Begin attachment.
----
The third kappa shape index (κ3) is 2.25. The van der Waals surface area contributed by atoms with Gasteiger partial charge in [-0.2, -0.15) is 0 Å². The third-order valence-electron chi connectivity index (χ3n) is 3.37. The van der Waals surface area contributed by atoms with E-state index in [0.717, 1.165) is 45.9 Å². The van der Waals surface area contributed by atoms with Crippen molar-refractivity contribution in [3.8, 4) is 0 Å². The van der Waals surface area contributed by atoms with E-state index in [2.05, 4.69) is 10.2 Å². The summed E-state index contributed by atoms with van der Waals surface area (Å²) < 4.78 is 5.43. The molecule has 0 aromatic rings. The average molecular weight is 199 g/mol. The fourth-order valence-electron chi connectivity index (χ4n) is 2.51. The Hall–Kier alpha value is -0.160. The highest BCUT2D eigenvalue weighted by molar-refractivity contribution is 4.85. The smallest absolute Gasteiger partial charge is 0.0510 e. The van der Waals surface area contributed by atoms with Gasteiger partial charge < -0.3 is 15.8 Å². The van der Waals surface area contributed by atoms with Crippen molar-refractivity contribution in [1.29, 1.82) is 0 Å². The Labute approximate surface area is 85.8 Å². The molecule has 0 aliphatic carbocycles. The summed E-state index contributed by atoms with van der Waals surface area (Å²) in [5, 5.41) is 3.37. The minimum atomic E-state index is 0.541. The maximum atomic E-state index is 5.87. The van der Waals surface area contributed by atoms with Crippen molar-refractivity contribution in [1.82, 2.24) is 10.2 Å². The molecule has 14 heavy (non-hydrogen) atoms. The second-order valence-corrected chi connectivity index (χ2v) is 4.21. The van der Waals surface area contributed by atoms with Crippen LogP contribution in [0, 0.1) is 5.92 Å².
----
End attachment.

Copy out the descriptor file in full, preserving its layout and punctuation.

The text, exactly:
The third kappa shape index (κ3) is 2.25. The van der Waals surface area contributed by atoms with Gasteiger partial charge in [-0.2, -0.15) is 0 Å². The third-order valence-electron chi connectivity index (χ3n) is 3.37. The van der Waals surface area contributed by atoms with E-state index in [0.717, 1.165) is 45.9 Å². The van der Waals surface area contributed by atoms with Crippen molar-refractivity contribution in [3.8, 4) is 0 Å². The van der Waals surface area contributed by atoms with E-state index in [2.05, 4.69) is 10.2 Å². The summed E-state index contributed by atoms with van der Waals surface area (Å²) < 4.78 is 5.43. The molecule has 0 aromatic rings. The average molecular weight is 199 g/mol. The fourth-order valence-electron chi connectivity index (χ4n) is 2.51. The Hall–Kier alpha value is -0.160. The highest BCUT2D eigenvalue weighted by molar-refractivity contribution is 4.85. The smallest absolute Gasteiger partial charge is 0.0510 e. The van der Waals surface area contributed by atoms with Gasteiger partial charge < -0.3 is 15.8 Å². The van der Waals surface area contributed by atoms with Crippen molar-refractivity contribution in [1.29, 1.82) is 0 Å². The Labute approximate surface area is 85.8 Å². The molecule has 0 aliphatic carbocycles. The summed E-state index contributed by atoms with van der Waals surface area (Å²) in [5, 5.41) is 3.37. The minimum atomic E-state index is 0.541. The maximum atomic E-state index is 5.87. The van der Waals surface area contributed by atoms with Crippen molar-refractivity contribution in [1.82, 2.24) is 10.2 Å². The molecule has 14 heavy (non-hydrogen) atoms. The second-order valence-corrected chi connectivity index (χ2v) is 4.21. The van der Waals surface area contributed by atoms with Crippen LogP contribution in [0, 0.1) is 5.92 Å².